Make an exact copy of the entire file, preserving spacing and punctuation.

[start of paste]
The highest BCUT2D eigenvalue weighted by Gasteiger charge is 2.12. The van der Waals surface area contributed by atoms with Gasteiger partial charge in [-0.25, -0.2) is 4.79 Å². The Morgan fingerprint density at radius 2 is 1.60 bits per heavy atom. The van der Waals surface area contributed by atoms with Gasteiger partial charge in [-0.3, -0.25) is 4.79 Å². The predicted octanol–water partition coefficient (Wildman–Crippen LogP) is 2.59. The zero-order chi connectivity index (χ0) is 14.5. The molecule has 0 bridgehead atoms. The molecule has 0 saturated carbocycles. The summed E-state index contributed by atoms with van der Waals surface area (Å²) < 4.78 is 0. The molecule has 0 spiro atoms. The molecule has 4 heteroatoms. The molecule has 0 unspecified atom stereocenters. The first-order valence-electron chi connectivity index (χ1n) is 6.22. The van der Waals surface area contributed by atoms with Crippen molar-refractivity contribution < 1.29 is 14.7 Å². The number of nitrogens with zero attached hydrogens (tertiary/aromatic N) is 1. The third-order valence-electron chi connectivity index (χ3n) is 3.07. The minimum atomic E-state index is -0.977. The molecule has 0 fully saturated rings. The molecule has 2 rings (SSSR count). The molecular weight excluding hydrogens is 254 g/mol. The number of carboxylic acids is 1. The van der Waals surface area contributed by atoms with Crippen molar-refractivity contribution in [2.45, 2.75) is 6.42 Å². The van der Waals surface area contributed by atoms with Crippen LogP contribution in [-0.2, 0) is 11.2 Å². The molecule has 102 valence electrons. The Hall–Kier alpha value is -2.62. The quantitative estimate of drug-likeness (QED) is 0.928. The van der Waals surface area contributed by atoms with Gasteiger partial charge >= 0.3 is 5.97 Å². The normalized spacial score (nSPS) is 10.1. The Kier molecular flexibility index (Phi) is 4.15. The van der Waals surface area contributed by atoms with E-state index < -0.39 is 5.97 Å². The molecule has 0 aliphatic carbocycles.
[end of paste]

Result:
The highest BCUT2D eigenvalue weighted by Gasteiger charge is 2.12. The van der Waals surface area contributed by atoms with Gasteiger partial charge in [-0.25, -0.2) is 4.79 Å². The Morgan fingerprint density at radius 2 is 1.60 bits per heavy atom. The van der Waals surface area contributed by atoms with Gasteiger partial charge in [-0.3, -0.25) is 4.79 Å². The predicted octanol–water partition coefficient (Wildman–Crippen LogP) is 2.59. The zero-order chi connectivity index (χ0) is 14.5. The molecule has 0 bridgehead atoms. The molecule has 0 saturated carbocycles. The summed E-state index contributed by atoms with van der Waals surface area (Å²) < 4.78 is 0. The molecule has 0 spiro atoms. The molecule has 4 heteroatoms. The molecule has 0 unspecified atom stereocenters. The first-order valence-electron chi connectivity index (χ1n) is 6.22. The van der Waals surface area contributed by atoms with Crippen molar-refractivity contribution < 1.29 is 14.7 Å². The number of nitrogens with zero attached hydrogens (tertiary/aromatic N) is 1. The third-order valence-electron chi connectivity index (χ3n) is 3.07. The minimum atomic E-state index is -0.977. The molecule has 0 fully saturated rings. The molecule has 2 rings (SSSR count). The molecular weight excluding hydrogens is 254 g/mol. The number of carboxylic acids is 1. The van der Waals surface area contributed by atoms with Crippen molar-refractivity contribution in [2.45, 2.75) is 6.42 Å². The van der Waals surface area contributed by atoms with Crippen LogP contribution in [-0.2, 0) is 11.2 Å². The molecule has 102 valence electrons. The Hall–Kier alpha value is -2.62. The quantitative estimate of drug-likeness (QED) is 0.928. The van der Waals surface area contributed by atoms with Gasteiger partial charge >= 0.3 is 5.97 Å². The normalized spacial score (nSPS) is 10.1. The Kier molecular flexibility index (Phi) is 4.15. The van der Waals surface area contributed by atoms with E-state index < -0.39 is 5.97 Å². The molecule has 0 aliphatic carbocycles.